using or what her argument specifically claims. I would be interested in
knowing how it affects the 'special status of coronals' hypothesis.

A couple of people brought up what might be examples of neutralization of a
velar/coronal distinction:

John S. Coleman (<jscmbeya.research.att.com>) notes that 'Middle Chinese
had distinct labial, coronal, and velar final stops that are preserved in
many modern dialects (e.g. Cantonese), but which distinctions have been
lost in some words in some dialects.' One example he gives has both velar
and dental final stops surfacing as dentals in Hakka. However, he notes
that in Mandarin, while historically labial and coronal final nasals both
surface as coronals, the velar nasals are retained in word-final position.
John Kingston of Massachusetts (<kingstoncs.umass.edu>) brought up a very
interesting fact from Southern Bantu, in which Proto-Bantu palatal stops
have evolved into lateral affricates. The stop portion of these affricates
varies freely from coronal and velar. He agreed with me that this might
well be an example of neutralization of the coronal/velar contrast, at
least in this environment. But he also raised an acoustic point: 'Laterals
tend to raise F3, and both F2 and F3 are high in coronals, but velars tend
to lower F3 while leaving F2 high.' So why would the presence of a lateral
induce a velar, as opposed to a coronal, manifestation of the stop. During
further discussion between us, he suggested that both assimilation and
dissimilation in this case might be the result of uncertainty as to where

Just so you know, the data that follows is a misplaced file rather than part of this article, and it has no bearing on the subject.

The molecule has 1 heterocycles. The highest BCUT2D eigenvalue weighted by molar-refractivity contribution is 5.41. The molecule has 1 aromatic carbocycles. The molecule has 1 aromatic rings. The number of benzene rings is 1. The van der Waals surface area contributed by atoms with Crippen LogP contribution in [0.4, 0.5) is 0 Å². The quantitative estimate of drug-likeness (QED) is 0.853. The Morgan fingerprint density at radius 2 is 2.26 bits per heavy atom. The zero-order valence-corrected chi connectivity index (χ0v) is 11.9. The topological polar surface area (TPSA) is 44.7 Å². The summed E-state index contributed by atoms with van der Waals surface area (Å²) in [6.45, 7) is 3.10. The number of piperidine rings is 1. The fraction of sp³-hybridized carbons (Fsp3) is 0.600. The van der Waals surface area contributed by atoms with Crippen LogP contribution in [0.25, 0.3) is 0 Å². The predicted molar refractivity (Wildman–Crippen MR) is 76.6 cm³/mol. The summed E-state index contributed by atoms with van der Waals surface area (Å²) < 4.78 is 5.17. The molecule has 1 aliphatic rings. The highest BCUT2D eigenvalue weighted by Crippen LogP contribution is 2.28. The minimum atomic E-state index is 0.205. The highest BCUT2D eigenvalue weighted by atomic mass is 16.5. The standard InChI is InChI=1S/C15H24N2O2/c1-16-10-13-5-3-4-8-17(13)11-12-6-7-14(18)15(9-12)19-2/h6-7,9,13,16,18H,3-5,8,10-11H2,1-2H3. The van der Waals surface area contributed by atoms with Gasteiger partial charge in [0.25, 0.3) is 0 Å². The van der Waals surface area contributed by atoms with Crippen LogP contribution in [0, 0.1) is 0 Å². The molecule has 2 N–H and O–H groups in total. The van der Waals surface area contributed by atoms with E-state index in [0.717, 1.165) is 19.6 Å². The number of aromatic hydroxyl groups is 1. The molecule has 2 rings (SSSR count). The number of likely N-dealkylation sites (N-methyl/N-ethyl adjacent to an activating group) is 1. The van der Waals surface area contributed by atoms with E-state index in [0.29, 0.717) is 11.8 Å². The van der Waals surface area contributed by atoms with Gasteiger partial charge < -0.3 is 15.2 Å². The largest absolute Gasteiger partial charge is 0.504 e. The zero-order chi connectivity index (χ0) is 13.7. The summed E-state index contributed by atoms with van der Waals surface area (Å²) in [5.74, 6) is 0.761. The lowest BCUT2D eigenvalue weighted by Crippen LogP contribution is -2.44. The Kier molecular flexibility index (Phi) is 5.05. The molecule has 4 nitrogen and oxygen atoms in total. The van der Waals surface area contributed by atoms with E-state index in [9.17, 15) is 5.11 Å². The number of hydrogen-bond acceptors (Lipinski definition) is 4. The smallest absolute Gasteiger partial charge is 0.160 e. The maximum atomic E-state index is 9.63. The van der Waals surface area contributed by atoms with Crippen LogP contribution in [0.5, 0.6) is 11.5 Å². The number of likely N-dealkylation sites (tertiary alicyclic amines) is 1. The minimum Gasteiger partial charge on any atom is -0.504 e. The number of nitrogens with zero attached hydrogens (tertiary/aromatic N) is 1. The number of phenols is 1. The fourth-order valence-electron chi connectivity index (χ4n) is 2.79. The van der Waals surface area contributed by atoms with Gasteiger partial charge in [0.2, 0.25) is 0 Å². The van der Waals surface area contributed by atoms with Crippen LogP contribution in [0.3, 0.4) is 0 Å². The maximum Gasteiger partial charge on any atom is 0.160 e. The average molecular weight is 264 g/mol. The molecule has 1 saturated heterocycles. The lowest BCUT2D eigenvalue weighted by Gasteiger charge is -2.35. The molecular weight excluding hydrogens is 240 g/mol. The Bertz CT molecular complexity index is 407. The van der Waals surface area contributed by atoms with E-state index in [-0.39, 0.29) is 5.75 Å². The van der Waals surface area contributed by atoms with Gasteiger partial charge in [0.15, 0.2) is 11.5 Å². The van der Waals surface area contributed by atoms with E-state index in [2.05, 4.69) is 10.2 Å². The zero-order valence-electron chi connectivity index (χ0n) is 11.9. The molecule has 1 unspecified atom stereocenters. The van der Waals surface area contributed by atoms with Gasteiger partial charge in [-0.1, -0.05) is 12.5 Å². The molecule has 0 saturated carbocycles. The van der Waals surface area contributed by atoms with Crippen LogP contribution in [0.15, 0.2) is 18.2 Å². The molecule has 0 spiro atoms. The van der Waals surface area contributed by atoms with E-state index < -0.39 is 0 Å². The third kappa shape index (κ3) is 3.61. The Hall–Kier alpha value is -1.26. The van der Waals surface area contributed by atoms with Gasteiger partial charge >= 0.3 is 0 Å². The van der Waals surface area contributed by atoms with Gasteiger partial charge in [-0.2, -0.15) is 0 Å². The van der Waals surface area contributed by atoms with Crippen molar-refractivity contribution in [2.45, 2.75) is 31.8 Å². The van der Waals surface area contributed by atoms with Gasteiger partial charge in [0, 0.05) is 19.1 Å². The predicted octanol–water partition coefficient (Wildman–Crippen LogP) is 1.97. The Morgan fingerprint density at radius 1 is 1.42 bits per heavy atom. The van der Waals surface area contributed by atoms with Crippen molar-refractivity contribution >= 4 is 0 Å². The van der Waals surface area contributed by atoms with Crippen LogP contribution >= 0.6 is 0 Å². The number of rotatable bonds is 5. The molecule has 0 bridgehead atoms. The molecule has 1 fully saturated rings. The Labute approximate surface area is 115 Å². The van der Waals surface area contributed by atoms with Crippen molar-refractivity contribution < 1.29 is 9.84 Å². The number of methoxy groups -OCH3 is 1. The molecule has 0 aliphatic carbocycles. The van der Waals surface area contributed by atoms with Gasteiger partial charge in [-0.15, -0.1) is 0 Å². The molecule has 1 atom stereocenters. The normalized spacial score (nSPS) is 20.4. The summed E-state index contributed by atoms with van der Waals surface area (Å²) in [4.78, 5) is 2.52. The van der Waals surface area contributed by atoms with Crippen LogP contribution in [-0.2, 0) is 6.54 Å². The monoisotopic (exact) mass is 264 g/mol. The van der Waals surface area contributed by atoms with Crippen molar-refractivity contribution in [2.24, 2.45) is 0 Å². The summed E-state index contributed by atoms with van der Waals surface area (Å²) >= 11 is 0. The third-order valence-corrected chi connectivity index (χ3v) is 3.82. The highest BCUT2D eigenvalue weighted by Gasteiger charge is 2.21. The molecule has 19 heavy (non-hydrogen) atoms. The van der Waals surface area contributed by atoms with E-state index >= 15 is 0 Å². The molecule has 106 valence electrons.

the high F3 associated with the lateral component begins: if it begins with
the stop, then that stop is perceived as coronal, but if the high F3 is
perceived as being characteristic specifically of the lateral then the stop
will probably be perceived as a velar. He directed me to a paper by John
J. Ohala, 'The Listener as a Source of Sound Change' in Carrie Masek,
Robert Hendrick, & Mary Miller (eds.) Papers from the Parasession on
Language and Behavior, CLS 1981, pp. 178-203, in which this theoretical
issue is discussed in greater detail.
Brian Joseph of OSU (<bjosephmagnus.acs.ohio-state.edu>) also suggested
that, since both assimilations and dissimilations involving /kl/ and /tl/
clusters are attested, an acoustic account is probably the best
explanation.

Finally, a couple of remarks from the field of child language acquisition:

Allan Wechsler (<acwriverside.scrc.symbolics.com>) notes that 'coronals
are acquired late ... I don't know if this argues against the status of
coronals you propose.' I told him i couldn't judge of the relevance of
child language-acquisition data for phonetic theory, but would pass the
question on to phoneticians. He acknowledged that, although one would
assume 'kids would tend to prefer "unmarked" segments in early stages of
acquisition', he had no strong theoretical reason to believe this is in
fact the case; other explanations of the data he mentioned are possible
(e.g., if +velar is indeed a 'marked' option, perhaps at a certain point in
language acquisition any word containing a velar will tend to be marked
+velar as a whole, with all obstruents in it being velars). But he went on
to express his suspicions of theories ranking basic points of articulation
in terms of markedness. Any phoneticians out there have anything to say
about this?
Joe Stemberger, on the other hand, noted that young children can handle
word-initial velars if they are alone, but pronounce them as alveolars if
they are parts of clusters (whether they pronounce the rest of the cluster
or not). He referred me to a paper by Alice T. Dyson, 'Development of
Velar Consonants among Normal Two-Year-Olds', Journal of Speech and Hearing
Research 29:493-498 (1986) that discusses this.

I will be including a version of this summary as an appendix of my paper on
the reconstruction of Dravidian and Uralic plural markers. Any further
comments are welcome.
------
Dr. Steven Schaufele c/o Department of Linguistics
712 W. Washington Ave. University of Illinois
Urbana, IL 61801 4088 Foreign Languages Building
 707 S. Mathews Street
217-344-8240 Urbana, IL 61801
fcoswsux1.cso.uiuc.edu